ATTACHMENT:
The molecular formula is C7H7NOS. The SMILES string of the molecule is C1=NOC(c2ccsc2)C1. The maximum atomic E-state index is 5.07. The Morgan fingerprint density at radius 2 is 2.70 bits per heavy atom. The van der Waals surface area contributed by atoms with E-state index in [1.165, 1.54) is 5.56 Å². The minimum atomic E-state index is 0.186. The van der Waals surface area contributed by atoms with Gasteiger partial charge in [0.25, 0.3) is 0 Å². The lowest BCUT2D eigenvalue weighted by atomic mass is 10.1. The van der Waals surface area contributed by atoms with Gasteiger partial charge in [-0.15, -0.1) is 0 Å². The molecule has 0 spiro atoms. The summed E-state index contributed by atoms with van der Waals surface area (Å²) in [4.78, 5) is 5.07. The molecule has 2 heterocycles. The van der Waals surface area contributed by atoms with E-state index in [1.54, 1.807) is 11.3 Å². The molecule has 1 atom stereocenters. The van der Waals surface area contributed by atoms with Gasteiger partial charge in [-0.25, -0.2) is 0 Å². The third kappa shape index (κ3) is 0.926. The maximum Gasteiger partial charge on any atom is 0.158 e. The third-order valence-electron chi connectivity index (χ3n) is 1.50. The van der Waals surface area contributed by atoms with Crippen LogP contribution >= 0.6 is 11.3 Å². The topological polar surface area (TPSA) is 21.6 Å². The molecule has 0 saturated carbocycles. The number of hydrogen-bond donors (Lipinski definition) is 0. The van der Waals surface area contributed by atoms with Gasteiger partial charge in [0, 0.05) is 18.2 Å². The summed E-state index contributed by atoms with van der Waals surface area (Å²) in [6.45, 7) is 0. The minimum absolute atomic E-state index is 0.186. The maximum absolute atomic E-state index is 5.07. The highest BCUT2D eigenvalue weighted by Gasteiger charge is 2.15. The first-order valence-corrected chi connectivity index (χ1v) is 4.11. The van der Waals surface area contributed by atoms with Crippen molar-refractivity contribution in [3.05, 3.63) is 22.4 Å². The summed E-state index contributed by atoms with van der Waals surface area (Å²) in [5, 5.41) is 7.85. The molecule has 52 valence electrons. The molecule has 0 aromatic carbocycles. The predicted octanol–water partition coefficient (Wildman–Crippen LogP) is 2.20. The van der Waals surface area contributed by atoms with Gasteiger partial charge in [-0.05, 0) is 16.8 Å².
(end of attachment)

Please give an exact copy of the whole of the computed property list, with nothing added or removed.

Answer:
The molecular formula is C7H7NOS. The SMILES string of the molecule is C1=NOC(c2ccsc2)C1. The maximum atomic E-state index is 5.07. The Morgan fingerprint density at radius 2 is 2.70 bits per heavy atom. The van der Waals surface area contributed by atoms with E-state index in [1.165, 1.54) is 5.56 Å². The minimum atomic E-state index is 0.186. The van der Waals surface area contributed by atoms with Gasteiger partial charge in [0.25, 0.3) is 0 Å². The lowest BCUT2D eigenvalue weighted by atomic mass is 10.1. The van der Waals surface area contributed by atoms with Gasteiger partial charge in [-0.15, -0.1) is 0 Å². The molecule has 0 spiro atoms. The summed E-state index contributed by atoms with van der Waals surface area (Å²) in [4.78, 5) is 5.07. The molecule has 2 heterocycles. The van der Waals surface area contributed by atoms with E-state index in [1.54, 1.807) is 11.3 Å². The molecule has 1 atom stereocenters. The van der Waals surface area contributed by atoms with Gasteiger partial charge in [-0.25, -0.2) is 0 Å². The third kappa shape index (κ3) is 0.926. The maximum Gasteiger partial charge on any atom is 0.158 e. The third-order valence-electron chi connectivity index (χ3n) is 1.50. The van der Waals surface area contributed by atoms with Crippen LogP contribution >= 0.6 is 11.3 Å². The topological polar surface area (TPSA) is 21.6 Å². The molecule has 0 saturated carbocycles. The number of hydrogen-bond donors (Lipinski definition) is 0. The van der Waals surface area contributed by atoms with Gasteiger partial charge in [0, 0.05) is 18.2 Å². The summed E-state index contributed by atoms with van der Waals surface area (Å²) in [6.45, 7) is 0. The minimum absolute atomic E-state index is 0.186. The maximum absolute atomic E-state index is 5.07. The highest BCUT2D eigenvalue weighted by Gasteiger charge is 2.15. The first-order valence-corrected chi connectivity index (χ1v) is 4.11. The van der Waals surface area contributed by atoms with Crippen molar-refractivity contribution in [3.05, 3.63) is 22.4 Å². The summed E-state index contributed by atoms with van der Waals surface area (Å²) in [5, 5.41) is 7.85. The molecule has 52 valence electrons. The molecule has 0 aromatic carbocycles. The predicted octanol–water partition coefficient (Wildman–Crippen LogP) is 2.20. The van der Waals surface area contributed by atoms with Gasteiger partial charge in [-0.05, 0) is 16.8 Å².